Longboard – Surf’s up!

Longboard game box and components
Longboard card game

It’s a beautiful day at the beach, and the surfers are out shopping for new boards.
Create the coolest and biggest longboards to establish your surfboard shop as the best in town.

Living in the Midwest, there are no ocean waves. But surfing is on my bucket list of things to try someday. In the meantime, I’ll try the next best thing; running a surfboard shop right at my kitchen table.

Longboard, designed by board gaming legend Reiner Knizia, brings new elements to open-drafting set collection. Published by 25th Century Games, Longboard plays 2-4 players, ages 8+, in under 30 minutes.

Set up: Each player starts with two cards in their supply. Place four common objective cards where everyone can see.


To become the biggest surf shop, players must shape high value boards. Players draft cards to craft longboards shoppers will go gaga over. Shop owners score points for stickers on a board, shop achievements, and completed objectives.

There are no set rounds in this game; players take turns in clockwise order.

On a player’s turn they must take two actions (you may take the same twice): Increase supply, Start or Extend a Board, Swap a Card and Use it.

Increase Supply

Draw one Board card from the top of the deck and add it face up to your supply.

A hand holds a green board card next to a red card and a yellow card.
Adding to my supply

Start or Extend a Board

Select one card from your supply to either create a new board or extend an existing one.

  1. All cards placed on a Board must be of the same color. Multi-color (wild) board cards count as any color.
  2. New Boards can’t start with wild cards.
  3. A player may have more than one Board of the same color.
  4. Each card placed on a board must have a value equal to or higher than the previously placed card.
  5. Cards should partially overlap, hiding earlier stickers.

Swap a Card and Use it

The active player may grab any number of cards from their supply and transfer them to another player’s supply. In return, they take exactly one card from their opponent’s supply. The card taken must have a lower value than the total value of the cards given. Immediately use the newly acquired Board card to start or extend a board in the build area.

Close Shop and Score

At the end of a player’s turn, they may choose to end the game if they have at least three shaped boards, one of which contains at least seven cards (in a four player game).

If no one chooses to close up shop, the game immediately ends after a player draws the last card from the Board deck.

Surf Shop Scoring

Scoring is simple. Tally points in four categories:

  • On fully shaped boards (four or more cards), gain one point for each board sticker.
  • Subtract points for any incomplete boards. Boards with only one card lose two points. Boards with 2-3 cards lose one point.
  • The player with the most shaped boards and the player with the longest board in their shop each earn five points.
  • Objective cards award points to players who meet the requirements. If there are any ties, tied players all receive points.

The proprietor with the highest score is the best Surf Shop on the beach!

Scoring Example

Longboard scoring
Total sticker points: 40 (unfinished red board stickers don’t count)
Deduct 1 point for unfinished red board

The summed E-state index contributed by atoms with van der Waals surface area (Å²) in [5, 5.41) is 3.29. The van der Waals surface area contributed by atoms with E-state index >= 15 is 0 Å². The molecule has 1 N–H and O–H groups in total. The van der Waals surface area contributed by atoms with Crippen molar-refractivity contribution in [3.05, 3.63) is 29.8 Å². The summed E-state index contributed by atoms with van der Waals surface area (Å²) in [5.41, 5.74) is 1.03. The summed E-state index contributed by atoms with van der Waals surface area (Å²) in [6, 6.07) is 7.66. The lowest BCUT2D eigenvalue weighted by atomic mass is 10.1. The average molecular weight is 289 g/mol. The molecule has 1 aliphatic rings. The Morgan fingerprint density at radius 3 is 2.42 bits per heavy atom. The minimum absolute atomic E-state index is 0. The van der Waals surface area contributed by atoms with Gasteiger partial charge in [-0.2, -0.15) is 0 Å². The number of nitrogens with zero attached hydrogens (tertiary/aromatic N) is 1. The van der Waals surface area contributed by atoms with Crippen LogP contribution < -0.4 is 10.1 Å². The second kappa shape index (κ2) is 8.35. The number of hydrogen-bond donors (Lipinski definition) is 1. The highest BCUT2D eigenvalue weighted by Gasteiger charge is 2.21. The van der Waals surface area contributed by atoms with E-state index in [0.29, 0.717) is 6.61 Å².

5 points for longest shaped board
10 points for three objective cards
Total score: 66 points


Card drafting is one of my favorite styles of game. I love having options and goals that sometimes differ from other players.

Longboard feels unique because the draft itself requires swapping cards with another player – without their say. There’s no hidden information (other than the deck); all cards are visible to all players. This drafting style combined with set collection makes for a fun, but challenging time at the table.

The end-game trigger for Longboard is unique. If a player has enough shaped boards they can “close up shop” and prevent others from getting any additional turns. But maybe they’d rather push their luck to continue shaping boards for a higher score.

The lack of hidden information in Longboard makes it easier for kids to join in. Small hands don’t have to hold a bunch of cards. They can see everything laid on the table, which lends itself to simpler decision making.

Many yellow board cards in Longboard

Surfin’ in Style

Longboard‘s appealing art comes from Tristam Rossin (also known for Tranquility and Pebble Rock Delivery Service). For a card game, it has awesome table presence that will turn heads at a convention. Included in the box are beach cards that function as a little thematic bling – jam your shaped surfboards in the sand.

Surf shop in progress

Wipe Out or Hang 10?

I had high expectations for Longboard, expecting that it would be a great game for family and friends. Reiner Knizia, the designer, is known for simple and accessible games for families. His L.L.A.M.A is a family game night favorite. Longboard made a similar splash with my crew, too.

Longboard is quick to setup and really easy to teach. The theme and art combination is totally rad. And with open information, kids can learn as they play.

The objective cards for end-game scoring leads to high replayability, and at the $15-20 price point there’s plenty of waves to catch.

Ready to be the big kahuna of surf shops? Find Longboard on Amazon, direct from 25th Century Games, or ask for it at your friendly local game store.

Objective cards from Longboard

The Family Gamers received a copy of Longboard from 25th Century Games for this review.

This post contains affiliate links, which do not change your price, but help support The Family Gamers.

  • 10/10
    Art - 10/10
  • 7/10
    Mechanics - 7/10
  • 7/10
    Family Fun - 7/10


Age Range: 8+
Number of Players: 2-4
Playtime: 20-30 minutes